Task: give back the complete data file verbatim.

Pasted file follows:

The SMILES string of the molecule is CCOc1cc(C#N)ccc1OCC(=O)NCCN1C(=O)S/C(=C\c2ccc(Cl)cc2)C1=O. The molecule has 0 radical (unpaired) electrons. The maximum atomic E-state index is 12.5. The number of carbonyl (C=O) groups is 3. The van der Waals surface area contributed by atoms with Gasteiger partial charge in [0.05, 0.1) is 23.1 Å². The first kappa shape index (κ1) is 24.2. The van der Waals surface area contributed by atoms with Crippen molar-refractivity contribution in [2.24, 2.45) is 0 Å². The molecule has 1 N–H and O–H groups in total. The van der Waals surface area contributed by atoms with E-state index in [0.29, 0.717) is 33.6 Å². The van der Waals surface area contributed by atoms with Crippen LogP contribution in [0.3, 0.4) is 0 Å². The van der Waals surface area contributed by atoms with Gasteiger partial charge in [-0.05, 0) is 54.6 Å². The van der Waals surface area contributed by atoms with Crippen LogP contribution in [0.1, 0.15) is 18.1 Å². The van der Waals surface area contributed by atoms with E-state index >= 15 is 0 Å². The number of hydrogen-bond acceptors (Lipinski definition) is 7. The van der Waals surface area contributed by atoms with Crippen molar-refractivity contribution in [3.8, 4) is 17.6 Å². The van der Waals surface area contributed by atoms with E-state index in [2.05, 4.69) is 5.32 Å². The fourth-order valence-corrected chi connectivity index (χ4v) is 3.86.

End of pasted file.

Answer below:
The SMILES string of the molecule is CCOc1cc(C#N)ccc1OCC(=O)NCCN1C(=O)S/C(=C\c2ccc(Cl)cc2)C1=O. The molecule has 0 radical (unpaired) electrons. The maximum atomic E-state index is 12.5. The number of carbonyl (C=O) groups is 3. The van der Waals surface area contributed by atoms with Gasteiger partial charge in [0.05, 0.1) is 23.1 Å². The first kappa shape index (κ1) is 24.2. The van der Waals surface area contributed by atoms with Crippen molar-refractivity contribution in [2.24, 2.45) is 0 Å². The molecule has 1 N–H and O–H groups in total. The van der Waals surface area contributed by atoms with E-state index in [0.29, 0.717) is 33.6 Å². The van der Waals surface area contributed by atoms with Crippen LogP contribution in [0.3, 0.4) is 0 Å². The van der Waals surface area contributed by atoms with Gasteiger partial charge in [-0.05, 0) is 54.6 Å². The van der Waals surface area contributed by atoms with Crippen LogP contribution in [0.1, 0.15) is 18.1 Å². The van der Waals surface area contributed by atoms with E-state index >= 15 is 0 Å². The number of hydrogen-bond acceptors (Lipinski definition) is 7. The van der Waals surface area contributed by atoms with Crippen molar-refractivity contribution in [3.8, 4) is 17.6 Å². The van der Waals surface area contributed by atoms with E-state index in [2.05, 4.69) is 5.32 Å². The fourth-order valence-corrected chi connectivity index (χ4v) is 3.86.